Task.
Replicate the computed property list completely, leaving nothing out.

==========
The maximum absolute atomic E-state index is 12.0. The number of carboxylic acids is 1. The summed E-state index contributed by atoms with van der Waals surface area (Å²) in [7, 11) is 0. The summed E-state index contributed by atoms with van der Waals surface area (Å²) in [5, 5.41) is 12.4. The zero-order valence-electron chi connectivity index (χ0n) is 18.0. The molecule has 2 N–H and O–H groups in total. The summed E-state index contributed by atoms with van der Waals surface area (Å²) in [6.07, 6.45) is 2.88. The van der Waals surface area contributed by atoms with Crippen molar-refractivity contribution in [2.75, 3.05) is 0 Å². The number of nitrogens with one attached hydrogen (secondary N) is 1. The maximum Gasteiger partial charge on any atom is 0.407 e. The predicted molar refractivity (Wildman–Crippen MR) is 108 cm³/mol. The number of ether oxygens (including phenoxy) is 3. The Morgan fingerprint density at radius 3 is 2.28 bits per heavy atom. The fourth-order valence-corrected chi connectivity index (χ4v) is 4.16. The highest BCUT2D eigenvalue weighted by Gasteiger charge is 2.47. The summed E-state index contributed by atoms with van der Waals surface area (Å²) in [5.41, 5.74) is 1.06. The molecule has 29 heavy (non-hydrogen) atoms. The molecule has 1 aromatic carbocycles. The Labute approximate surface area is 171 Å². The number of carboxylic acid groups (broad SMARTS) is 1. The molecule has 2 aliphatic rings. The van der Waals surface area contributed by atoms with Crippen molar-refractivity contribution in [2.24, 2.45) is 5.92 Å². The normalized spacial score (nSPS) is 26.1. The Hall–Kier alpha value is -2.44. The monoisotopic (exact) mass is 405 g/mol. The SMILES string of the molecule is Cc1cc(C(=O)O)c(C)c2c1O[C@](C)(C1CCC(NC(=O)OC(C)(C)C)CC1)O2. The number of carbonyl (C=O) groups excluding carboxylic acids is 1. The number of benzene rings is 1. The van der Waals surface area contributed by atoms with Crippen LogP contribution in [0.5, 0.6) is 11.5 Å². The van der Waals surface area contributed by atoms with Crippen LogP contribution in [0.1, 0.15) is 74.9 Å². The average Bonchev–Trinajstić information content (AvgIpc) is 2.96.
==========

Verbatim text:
The maximum absolute atomic E-state index is 12.0. The number of carboxylic acids is 1. The summed E-state index contributed by atoms with van der Waals surface area (Å²) in [7, 11) is 0. The summed E-state index contributed by atoms with van der Waals surface area (Å²) in [5, 5.41) is 12.4. The zero-order valence-electron chi connectivity index (χ0n) is 18.0. The molecule has 2 N–H and O–H groups in total. The summed E-state index contributed by atoms with van der Waals surface area (Å²) in [6.07, 6.45) is 2.88. The van der Waals surface area contributed by atoms with Crippen molar-refractivity contribution in [2.75, 3.05) is 0 Å². The number of nitrogens with one attached hydrogen (secondary N) is 1. The maximum Gasteiger partial charge on any atom is 0.407 e. The predicted molar refractivity (Wildman–Crippen MR) is 108 cm³/mol. The number of ether oxygens (including phenoxy) is 3. The Morgan fingerprint density at radius 3 is 2.28 bits per heavy atom. The fourth-order valence-corrected chi connectivity index (χ4v) is 4.16. The highest BCUT2D eigenvalue weighted by Gasteiger charge is 2.47. The summed E-state index contributed by atoms with van der Waals surface area (Å²) in [5.41, 5.74) is 1.06. The molecule has 29 heavy (non-hydrogen) atoms. The molecule has 1 aromatic carbocycles. The Labute approximate surface area is 171 Å². The number of carboxylic acid groups (broad SMARTS) is 1. The molecule has 2 aliphatic rings. The van der Waals surface area contributed by atoms with Crippen molar-refractivity contribution in [2.24, 2.45) is 5.92 Å². The normalized spacial score (nSPS) is 26.1. The Hall–Kier alpha value is -2.44. The monoisotopic (exact) mass is 405 g/mol. The SMILES string of the molecule is Cc1cc(C(=O)O)c(C)c2c1O[C@](C)(C1CCC(NC(=O)OC(C)(C)C)CC1)O2. The number of carbonyl (C=O) groups excluding carboxylic acids is 1. The number of benzene rings is 1. The van der Waals surface area contributed by atoms with Crippen LogP contribution in [0.5, 0.6) is 11.5 Å². The van der Waals surface area contributed by atoms with Crippen LogP contribution in [0.1, 0.15) is 74.9 Å². The average Bonchev–Trinajstić information content (AvgIpc) is 2.96.